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A subject I have always been fascinated and passionate about is the plight of endangered languages. Not many people know or perhaps understand what that is, but I would love to share it with you, so I created a new weekly topic that explores it, focusing on one language a week. With the help and blessing of The Endangered Languages Project, we would like to bring some awareness to this serious tragedy to our readers, and literature being a language in written form– I thought went well with the theme of the blog.

Ahtna

Also known as:

Ahtena, Nabesna, Tanana, Ah-tena, Atna, Copper River, Mednovskiy

Critically endangered

100 percent certain, based on the evidence available

Only 30 known speakers left world-wide

Among the Ahtna population, there are approximately 30 first-language speakers of the language alive today, all of whom are at least 60 years of age. Although most children know some phrases and vocabulary items in the language, English is the language taught in homes today (p. 3).(“Directional Reference, Discourse, and Landscape In Ahtna” Berez, Andrea L., 2011)

There is, however, a growing passion for Ahtna language revitalization in the community, and several recent projects have undertaken to increase knowledge of the heritage language among Ahtna people and non-Ahtna residents of the Copper Valley. (pp. 3-4.)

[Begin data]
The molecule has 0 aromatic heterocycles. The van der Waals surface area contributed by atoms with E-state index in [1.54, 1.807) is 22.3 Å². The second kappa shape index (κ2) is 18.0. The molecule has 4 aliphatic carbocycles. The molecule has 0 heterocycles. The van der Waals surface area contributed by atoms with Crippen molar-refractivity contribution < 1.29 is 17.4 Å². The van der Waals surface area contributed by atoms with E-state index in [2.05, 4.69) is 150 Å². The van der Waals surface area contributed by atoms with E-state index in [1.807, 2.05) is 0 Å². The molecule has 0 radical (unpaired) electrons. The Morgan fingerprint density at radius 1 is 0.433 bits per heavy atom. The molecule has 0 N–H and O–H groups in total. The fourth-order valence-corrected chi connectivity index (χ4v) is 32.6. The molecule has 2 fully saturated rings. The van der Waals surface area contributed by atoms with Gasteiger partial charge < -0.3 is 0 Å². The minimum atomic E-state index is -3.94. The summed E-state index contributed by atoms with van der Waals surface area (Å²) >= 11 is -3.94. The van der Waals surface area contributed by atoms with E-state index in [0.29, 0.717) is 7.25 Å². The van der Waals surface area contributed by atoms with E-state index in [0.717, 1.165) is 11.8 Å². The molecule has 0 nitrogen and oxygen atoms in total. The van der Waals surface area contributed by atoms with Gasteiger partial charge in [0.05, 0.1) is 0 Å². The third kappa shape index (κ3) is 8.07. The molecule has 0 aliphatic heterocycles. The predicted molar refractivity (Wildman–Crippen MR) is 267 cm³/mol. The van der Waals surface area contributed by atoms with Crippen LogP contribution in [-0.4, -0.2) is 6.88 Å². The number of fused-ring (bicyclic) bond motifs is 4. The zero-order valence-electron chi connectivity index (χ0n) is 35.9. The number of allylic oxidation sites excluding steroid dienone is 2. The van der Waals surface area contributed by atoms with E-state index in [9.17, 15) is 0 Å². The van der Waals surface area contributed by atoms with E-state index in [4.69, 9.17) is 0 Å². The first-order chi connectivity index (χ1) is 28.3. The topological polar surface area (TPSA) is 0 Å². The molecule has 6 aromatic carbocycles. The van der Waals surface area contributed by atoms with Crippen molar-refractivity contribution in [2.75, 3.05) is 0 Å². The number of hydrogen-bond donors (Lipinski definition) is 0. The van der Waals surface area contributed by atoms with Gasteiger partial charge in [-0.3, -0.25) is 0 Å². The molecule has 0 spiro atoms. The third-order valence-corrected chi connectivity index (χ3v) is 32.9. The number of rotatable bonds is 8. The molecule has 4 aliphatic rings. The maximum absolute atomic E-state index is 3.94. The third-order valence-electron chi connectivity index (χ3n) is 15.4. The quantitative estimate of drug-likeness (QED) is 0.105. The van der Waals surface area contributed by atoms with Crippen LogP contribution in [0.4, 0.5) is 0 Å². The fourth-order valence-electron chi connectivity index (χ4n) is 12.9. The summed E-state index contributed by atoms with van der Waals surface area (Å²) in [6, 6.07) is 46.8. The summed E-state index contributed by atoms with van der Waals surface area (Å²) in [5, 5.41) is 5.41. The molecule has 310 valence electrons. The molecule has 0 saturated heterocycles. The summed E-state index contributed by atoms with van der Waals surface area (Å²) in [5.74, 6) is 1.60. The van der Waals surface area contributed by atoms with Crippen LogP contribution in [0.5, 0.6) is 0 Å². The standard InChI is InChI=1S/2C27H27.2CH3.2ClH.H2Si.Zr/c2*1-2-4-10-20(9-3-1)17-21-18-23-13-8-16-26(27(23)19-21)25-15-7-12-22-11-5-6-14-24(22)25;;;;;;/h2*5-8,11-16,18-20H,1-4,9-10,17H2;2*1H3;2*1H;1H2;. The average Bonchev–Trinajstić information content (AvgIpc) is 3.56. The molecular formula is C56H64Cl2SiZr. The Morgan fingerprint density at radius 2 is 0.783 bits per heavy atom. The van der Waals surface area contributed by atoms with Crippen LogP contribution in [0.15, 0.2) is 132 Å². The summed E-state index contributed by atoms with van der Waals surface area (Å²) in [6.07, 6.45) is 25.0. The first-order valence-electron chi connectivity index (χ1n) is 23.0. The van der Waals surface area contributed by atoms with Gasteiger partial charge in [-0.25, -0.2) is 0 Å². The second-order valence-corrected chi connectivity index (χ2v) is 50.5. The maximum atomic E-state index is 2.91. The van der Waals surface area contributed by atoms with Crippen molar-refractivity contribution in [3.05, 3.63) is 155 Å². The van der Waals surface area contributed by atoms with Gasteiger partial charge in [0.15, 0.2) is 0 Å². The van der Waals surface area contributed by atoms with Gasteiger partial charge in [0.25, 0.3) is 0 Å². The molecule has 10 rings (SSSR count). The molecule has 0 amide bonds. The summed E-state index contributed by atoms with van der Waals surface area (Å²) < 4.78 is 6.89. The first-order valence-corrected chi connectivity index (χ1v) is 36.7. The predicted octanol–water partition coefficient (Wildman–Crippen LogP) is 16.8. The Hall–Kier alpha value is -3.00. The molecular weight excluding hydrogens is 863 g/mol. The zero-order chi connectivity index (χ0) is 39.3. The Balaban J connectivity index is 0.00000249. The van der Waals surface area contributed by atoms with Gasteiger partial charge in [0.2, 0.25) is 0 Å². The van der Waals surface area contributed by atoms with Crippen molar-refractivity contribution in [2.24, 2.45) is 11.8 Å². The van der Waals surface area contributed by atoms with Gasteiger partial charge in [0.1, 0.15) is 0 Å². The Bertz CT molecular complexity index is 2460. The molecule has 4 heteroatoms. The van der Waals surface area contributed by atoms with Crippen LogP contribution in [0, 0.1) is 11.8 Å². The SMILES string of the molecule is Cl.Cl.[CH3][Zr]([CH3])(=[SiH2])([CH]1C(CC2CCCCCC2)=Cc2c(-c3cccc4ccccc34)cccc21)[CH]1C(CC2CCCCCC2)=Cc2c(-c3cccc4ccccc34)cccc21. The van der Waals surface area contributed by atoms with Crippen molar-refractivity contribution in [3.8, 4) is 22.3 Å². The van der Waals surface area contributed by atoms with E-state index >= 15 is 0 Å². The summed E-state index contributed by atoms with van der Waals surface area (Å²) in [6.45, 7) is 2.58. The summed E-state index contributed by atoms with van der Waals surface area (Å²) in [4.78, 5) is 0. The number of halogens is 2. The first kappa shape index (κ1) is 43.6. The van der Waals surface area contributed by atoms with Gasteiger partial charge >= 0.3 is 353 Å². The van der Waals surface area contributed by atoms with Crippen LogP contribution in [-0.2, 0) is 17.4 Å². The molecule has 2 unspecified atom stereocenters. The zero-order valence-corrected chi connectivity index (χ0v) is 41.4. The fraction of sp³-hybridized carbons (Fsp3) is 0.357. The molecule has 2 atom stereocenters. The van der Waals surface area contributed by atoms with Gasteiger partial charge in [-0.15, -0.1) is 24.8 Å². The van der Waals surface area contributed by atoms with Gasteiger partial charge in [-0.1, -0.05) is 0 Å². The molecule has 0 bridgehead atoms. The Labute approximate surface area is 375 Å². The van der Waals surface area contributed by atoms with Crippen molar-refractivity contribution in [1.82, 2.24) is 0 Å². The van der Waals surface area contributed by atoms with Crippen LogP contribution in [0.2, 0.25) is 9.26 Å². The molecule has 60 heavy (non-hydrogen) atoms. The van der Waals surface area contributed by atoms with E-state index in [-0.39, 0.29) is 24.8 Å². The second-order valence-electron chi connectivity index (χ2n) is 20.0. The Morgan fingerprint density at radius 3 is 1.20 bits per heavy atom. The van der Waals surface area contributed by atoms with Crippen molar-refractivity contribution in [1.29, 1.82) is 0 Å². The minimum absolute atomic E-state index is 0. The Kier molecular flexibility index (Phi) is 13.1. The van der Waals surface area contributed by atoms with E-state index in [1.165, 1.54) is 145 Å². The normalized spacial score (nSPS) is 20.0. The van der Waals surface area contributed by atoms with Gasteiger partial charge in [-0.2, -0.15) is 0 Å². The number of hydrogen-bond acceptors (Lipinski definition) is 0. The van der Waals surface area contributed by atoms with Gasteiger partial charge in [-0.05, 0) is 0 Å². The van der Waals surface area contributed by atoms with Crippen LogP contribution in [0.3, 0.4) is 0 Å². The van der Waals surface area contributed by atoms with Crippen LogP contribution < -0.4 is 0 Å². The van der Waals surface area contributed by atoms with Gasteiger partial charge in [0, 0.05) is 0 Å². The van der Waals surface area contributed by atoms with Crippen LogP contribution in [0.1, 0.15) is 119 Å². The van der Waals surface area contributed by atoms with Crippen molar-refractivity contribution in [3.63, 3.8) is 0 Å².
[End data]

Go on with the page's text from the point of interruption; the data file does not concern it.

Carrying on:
PLACES
USA; Alaska
LOCATION DESCRIPTION
The Ahtna community today consists of eight modern villages (Mentasta, Chistochina, Gakona, Gulkana, Tazlina, Copper Center, Chitina, and Cantwell) in the Copper River and Upper Susitna drainages of south central Alaska. More than 1600 Ahtna residents of the area are shareholders in Ahtna, Incorporated, one of the thirteen Alaska Native Regional Corporations established by Congress under the 1971 Alaska Native Claims Settlement Act. (p. 3)

http://www.endangeredlanguages.com/lang/761#sources_popup_wrapper

Ahtna phrases video:

Ahtna Alphabet video:

More Ahtna phrases video:

Bibliography:

  • Endangered Languages Catalogue Project. Compiled by research teams at University of Hawai’i Mānoa and Institute for Language Information and Technology (LINGUIST List) at Eastern Michigan University . (2012) ·
  • Ethnologue: Languages of the World, 16th Edition (2009) . (2009) · edited by M. Paul Lewis · SIL International http://www.ethnologue.com/
  • World Oral Literature Project . http://www.oralliterature.org
  • Encyclopedia of the World’s Endangered Languages . Christopher Moseley (2007) · Routledge
  • Endangered Languages of the United States ( pp. 108-130 ) . Christopher Rogers, Naomi Palosaari and Lyle Campbell (2010) · In Atlas of the World’s Languages in Danger of Disappearing edited by Christopher Moseley · UNESCO
  • North America ( pp. 7-41 ) . Victor Golla and Ives Goddard and Lyle Campbell and Marianne Mithun and Mauricio Mixco (2008) · In Atlas of the World’s Languages edited by Chris Moseley and Ron Asher · Routledge
  • Atlas of the World’s Languages in Danger . Christopher Moseley (ed.) (2010) · UNESCO Publishinghttp://www.unesco.org/culture/en/endangeredlanguages/atlas
  • The World Atlas of Language Structures . (2005) · edited by Bernard Comrie and David Gil and Martin Haspelmath and Matthew S. Dryer · Oxford University Press
  • Ahtna Athapaskan Dictionary . Kari, James (1990) · Alaska Native Language Center